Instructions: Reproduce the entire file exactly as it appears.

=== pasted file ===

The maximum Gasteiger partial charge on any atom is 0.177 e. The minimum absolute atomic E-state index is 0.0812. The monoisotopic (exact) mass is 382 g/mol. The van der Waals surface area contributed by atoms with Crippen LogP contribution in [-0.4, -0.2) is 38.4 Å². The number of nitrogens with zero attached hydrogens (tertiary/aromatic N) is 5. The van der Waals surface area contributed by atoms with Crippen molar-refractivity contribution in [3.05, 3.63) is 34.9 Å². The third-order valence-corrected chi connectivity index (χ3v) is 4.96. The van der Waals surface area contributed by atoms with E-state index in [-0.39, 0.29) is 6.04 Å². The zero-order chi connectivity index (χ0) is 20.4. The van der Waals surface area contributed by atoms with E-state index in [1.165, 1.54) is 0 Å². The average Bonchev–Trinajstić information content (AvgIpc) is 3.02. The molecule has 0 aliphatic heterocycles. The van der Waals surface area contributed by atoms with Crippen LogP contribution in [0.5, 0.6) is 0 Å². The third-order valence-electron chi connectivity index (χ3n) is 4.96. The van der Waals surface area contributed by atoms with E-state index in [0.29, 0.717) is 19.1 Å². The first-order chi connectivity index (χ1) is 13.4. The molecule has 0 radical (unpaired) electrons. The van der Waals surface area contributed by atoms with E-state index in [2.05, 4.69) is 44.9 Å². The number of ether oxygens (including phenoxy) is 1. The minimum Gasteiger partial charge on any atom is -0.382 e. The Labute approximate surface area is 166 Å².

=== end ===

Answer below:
The maximum Gasteiger partial charge on any atom is 0.177 e. The minimum absolute atomic E-state index is 0.0812. The monoisotopic (exact) mass is 382 g/mol. The van der Waals surface area contributed by atoms with Crippen LogP contribution in [-0.4, -0.2) is 38.4 Å². The number of nitrogens with zero attached hydrogens (tertiary/aromatic N) is 5. The van der Waals surface area contributed by atoms with Crippen molar-refractivity contribution in [3.05, 3.63) is 34.9 Å². The third-order valence-corrected chi connectivity index (χ3v) is 4.96. The van der Waals surface area contributed by atoms with E-state index in [-0.39, 0.29) is 6.04 Å². The zero-order chi connectivity index (χ0) is 20.4. The van der Waals surface area contributed by atoms with E-state index in [1.165, 1.54) is 0 Å². The average Bonchev–Trinajstić information content (AvgIpc) is 3.02. The molecule has 0 aliphatic heterocycles. The van der Waals surface area contributed by atoms with Crippen LogP contribution in [0.5, 0.6) is 0 Å². The third-order valence-electron chi connectivity index (χ3n) is 4.96. The van der Waals surface area contributed by atoms with E-state index in [0.29, 0.717) is 19.1 Å². The first-order chi connectivity index (χ1) is 13.4. The molecule has 0 radical (unpaired) electrons. The van der Waals surface area contributed by atoms with E-state index in [2.05, 4.69) is 44.9 Å². The number of ether oxygens (including phenoxy) is 1. The minimum Gasteiger partial charge on any atom is -0.382 e. The Labute approximate surface area is 166 Å².